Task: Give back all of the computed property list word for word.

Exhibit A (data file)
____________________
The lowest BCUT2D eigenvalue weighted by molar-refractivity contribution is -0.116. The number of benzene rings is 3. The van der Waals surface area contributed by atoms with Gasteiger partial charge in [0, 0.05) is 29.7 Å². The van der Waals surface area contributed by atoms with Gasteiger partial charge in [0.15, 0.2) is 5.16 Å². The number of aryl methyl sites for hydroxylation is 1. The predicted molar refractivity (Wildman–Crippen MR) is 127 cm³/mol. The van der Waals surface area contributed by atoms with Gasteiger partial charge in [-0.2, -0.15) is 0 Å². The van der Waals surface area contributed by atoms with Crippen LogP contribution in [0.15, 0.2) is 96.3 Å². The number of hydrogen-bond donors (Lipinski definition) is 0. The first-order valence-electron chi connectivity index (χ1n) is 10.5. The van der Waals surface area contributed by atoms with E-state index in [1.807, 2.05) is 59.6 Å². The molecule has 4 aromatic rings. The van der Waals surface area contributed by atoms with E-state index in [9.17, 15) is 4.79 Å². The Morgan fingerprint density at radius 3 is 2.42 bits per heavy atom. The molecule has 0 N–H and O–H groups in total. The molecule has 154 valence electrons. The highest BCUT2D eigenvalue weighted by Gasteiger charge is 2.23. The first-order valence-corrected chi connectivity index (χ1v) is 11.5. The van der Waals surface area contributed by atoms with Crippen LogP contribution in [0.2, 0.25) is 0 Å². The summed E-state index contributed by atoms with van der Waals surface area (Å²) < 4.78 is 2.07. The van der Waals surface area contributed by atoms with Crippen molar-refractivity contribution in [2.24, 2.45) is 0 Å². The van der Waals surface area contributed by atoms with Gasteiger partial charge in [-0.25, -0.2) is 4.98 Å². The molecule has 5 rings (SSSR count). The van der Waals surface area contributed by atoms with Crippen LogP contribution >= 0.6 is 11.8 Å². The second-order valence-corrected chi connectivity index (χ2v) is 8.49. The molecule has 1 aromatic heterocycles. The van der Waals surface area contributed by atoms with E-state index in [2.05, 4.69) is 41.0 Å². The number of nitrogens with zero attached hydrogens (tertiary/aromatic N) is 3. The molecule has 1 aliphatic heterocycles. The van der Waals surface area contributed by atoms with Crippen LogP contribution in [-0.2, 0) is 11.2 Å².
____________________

The lowest BCUT2D eigenvalue weighted by molar-refractivity contribution is -0.116. The number of benzene rings is 3. The van der Waals surface area contributed by atoms with Gasteiger partial charge in [0, 0.05) is 29.7 Å². The van der Waals surface area contributed by atoms with Gasteiger partial charge in [0.15, 0.2) is 5.16 Å². The number of aryl methyl sites for hydroxylation is 1. The predicted molar refractivity (Wildman–Crippen MR) is 127 cm³/mol. The van der Waals surface area contributed by atoms with Gasteiger partial charge in [-0.2, -0.15) is 0 Å². The van der Waals surface area contributed by atoms with Crippen LogP contribution in [0.15, 0.2) is 96.3 Å². The number of hydrogen-bond donors (Lipinski definition) is 0. The first-order valence-electron chi connectivity index (χ1n) is 10.5. The van der Waals surface area contributed by atoms with E-state index in [1.807, 2.05) is 59.6 Å². The molecule has 4 aromatic rings. The van der Waals surface area contributed by atoms with E-state index in [9.17, 15) is 4.79 Å². The Morgan fingerprint density at radius 3 is 2.42 bits per heavy atom. The molecule has 0 N–H and O–H groups in total. The molecule has 154 valence electrons. The highest BCUT2D eigenvalue weighted by Gasteiger charge is 2.23. The first-order valence-corrected chi connectivity index (χ1v) is 11.5. The van der Waals surface area contributed by atoms with Crippen LogP contribution in [0.2, 0.25) is 0 Å². The summed E-state index contributed by atoms with van der Waals surface area (Å²) < 4.78 is 2.07. The van der Waals surface area contributed by atoms with Crippen molar-refractivity contribution in [2.24, 2.45) is 0 Å². The van der Waals surface area contributed by atoms with Gasteiger partial charge in [-0.25, -0.2) is 4.98 Å². The molecule has 5 rings (SSSR count). The van der Waals surface area contributed by atoms with Crippen LogP contribution >= 0.6 is 11.8 Å². The second-order valence-corrected chi connectivity index (χ2v) is 8.49. The molecule has 1 aromatic heterocycles. The van der Waals surface area contributed by atoms with E-state index in [2.05, 4.69) is 41.0 Å². The number of nitrogens with zero attached hydrogens (tertiary/aromatic N) is 3. The molecule has 1 aliphatic heterocycles. The van der Waals surface area contributed by atoms with Crippen LogP contribution in [-0.2, 0) is 11.2 Å².